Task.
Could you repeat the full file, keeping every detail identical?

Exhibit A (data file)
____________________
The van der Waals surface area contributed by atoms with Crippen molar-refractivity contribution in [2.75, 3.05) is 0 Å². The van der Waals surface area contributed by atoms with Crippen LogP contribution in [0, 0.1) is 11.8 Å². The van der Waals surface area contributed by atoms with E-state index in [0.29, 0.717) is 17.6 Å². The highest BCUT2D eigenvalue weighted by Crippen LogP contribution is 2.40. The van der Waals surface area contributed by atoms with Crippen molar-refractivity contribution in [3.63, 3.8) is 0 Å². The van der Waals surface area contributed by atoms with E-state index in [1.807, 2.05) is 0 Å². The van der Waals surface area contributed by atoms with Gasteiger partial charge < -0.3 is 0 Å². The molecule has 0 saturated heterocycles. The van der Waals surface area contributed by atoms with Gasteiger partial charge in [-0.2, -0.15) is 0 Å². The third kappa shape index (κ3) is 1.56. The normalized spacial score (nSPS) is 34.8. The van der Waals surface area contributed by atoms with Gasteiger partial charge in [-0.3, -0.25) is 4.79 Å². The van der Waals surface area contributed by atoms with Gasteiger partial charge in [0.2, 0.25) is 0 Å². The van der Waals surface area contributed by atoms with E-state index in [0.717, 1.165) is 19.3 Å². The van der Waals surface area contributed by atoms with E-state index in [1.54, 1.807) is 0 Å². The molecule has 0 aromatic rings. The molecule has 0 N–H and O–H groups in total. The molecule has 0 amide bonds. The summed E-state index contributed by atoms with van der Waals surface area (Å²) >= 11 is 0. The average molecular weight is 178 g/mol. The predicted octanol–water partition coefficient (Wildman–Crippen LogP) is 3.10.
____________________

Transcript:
The van der Waals surface area contributed by atoms with Crippen molar-refractivity contribution in [2.75, 3.05) is 0 Å². The van der Waals surface area contributed by atoms with Crippen LogP contribution in [0, 0.1) is 11.8 Å². The van der Waals surface area contributed by atoms with E-state index in [0.29, 0.717) is 17.6 Å². The highest BCUT2D eigenvalue weighted by Crippen LogP contribution is 2.40. The van der Waals surface area contributed by atoms with Crippen molar-refractivity contribution in [3.63, 3.8) is 0 Å². The van der Waals surface area contributed by atoms with E-state index in [1.807, 2.05) is 0 Å². The van der Waals surface area contributed by atoms with Gasteiger partial charge < -0.3 is 0 Å². The molecule has 0 saturated heterocycles. The van der Waals surface area contributed by atoms with Gasteiger partial charge in [-0.2, -0.15) is 0 Å². The third kappa shape index (κ3) is 1.56. The normalized spacial score (nSPS) is 34.8. The van der Waals surface area contributed by atoms with Gasteiger partial charge in [-0.3, -0.25) is 4.79 Å². The van der Waals surface area contributed by atoms with Gasteiger partial charge in [0.2, 0.25) is 0 Å². The van der Waals surface area contributed by atoms with E-state index in [0.717, 1.165) is 19.3 Å². The van der Waals surface area contributed by atoms with E-state index in [1.54, 1.807) is 0 Å². The molecule has 0 aromatic rings. The molecule has 0 N–H and O–H groups in total. The molecule has 0 amide bonds. The summed E-state index contributed by atoms with van der Waals surface area (Å²) >= 11 is 0. The average molecular weight is 178 g/mol. The predicted octanol–water partition coefficient (Wildman–Crippen LogP) is 3.10.